Authors: Phillip Hall
“Where do I go when I die?” is a question that is part of the human condition and you will find answers to it in every culture. Cultures change and shift depending on the influences and conditions they live through and concepts also are moulded and moved to follow these changes. In the development of those Last Things the Church has had a development of ideas and thoughts that range across the faith. The origin of these thoughts begins in Jewish thinking where descriptive terms such as Sheol, Gehenna and Abraham’s Bosom evoke a mixed tapestry that Christianity has taken and run with. There are differences between the cultural Eschatologies around us and the traditional images that Christianity has developed. At times Christianity’s attempts to communicate its Eschatological thought to other cultures has been difficult. This has been because the Christian imagery is too linked to the European/Western imagery that does not translate well. But what if it is possible to dialogue with other cultures in such a way as to learn from their images and symbols of their place of the dead. What could be gained by such a dialogue? Could both sides learn that something is missing in their Eschatology? Is it possible that something that is so strongly evoked in the death and resurrection of Jesus from the place of the dead has been misplaced in Christianity? That by focusing so much on the future and our encounter with the divine we have missed our human connections that still dwell in the place of the dead where Jesus stayed.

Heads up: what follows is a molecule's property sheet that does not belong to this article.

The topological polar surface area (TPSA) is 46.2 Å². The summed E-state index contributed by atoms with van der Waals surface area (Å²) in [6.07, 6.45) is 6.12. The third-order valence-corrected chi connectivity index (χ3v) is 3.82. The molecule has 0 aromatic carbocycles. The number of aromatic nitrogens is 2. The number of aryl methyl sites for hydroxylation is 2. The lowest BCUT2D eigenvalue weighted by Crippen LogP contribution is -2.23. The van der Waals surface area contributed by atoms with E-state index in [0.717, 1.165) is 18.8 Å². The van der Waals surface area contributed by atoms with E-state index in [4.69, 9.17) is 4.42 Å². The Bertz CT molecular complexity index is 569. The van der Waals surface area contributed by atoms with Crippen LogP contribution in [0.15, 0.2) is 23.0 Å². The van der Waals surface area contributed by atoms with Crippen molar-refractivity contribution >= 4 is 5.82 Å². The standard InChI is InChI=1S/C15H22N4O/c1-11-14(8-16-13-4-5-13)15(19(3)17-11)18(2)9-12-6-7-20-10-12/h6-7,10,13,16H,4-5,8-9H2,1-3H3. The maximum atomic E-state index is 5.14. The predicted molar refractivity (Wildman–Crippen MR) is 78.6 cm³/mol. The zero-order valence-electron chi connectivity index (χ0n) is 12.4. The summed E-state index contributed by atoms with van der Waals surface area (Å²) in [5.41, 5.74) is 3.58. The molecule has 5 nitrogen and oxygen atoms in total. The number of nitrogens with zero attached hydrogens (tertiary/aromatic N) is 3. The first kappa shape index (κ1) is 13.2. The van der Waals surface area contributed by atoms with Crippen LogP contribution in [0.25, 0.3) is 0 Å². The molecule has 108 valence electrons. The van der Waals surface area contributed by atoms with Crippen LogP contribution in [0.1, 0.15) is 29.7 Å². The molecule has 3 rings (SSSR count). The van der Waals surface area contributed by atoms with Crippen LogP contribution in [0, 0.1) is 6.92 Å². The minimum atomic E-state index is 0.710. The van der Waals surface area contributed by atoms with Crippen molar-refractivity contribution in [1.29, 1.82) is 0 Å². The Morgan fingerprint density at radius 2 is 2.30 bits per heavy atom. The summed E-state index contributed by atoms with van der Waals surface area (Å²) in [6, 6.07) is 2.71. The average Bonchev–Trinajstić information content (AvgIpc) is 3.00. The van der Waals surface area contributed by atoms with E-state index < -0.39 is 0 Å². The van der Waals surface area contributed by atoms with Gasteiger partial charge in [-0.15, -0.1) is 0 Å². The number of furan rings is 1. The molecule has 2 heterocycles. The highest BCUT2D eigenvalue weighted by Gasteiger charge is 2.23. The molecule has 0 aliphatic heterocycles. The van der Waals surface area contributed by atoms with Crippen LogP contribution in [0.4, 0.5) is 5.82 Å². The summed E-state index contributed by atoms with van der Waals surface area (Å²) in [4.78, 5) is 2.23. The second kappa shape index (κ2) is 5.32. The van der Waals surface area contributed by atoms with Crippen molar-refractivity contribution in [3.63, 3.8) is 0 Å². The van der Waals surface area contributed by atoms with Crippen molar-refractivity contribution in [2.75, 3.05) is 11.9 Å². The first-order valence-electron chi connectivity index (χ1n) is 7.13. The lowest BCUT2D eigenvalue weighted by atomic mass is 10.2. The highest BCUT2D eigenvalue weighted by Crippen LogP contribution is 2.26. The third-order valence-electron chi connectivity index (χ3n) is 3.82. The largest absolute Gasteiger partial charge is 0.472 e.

Keywords: Christian Development, Cultural Conception, Place Dead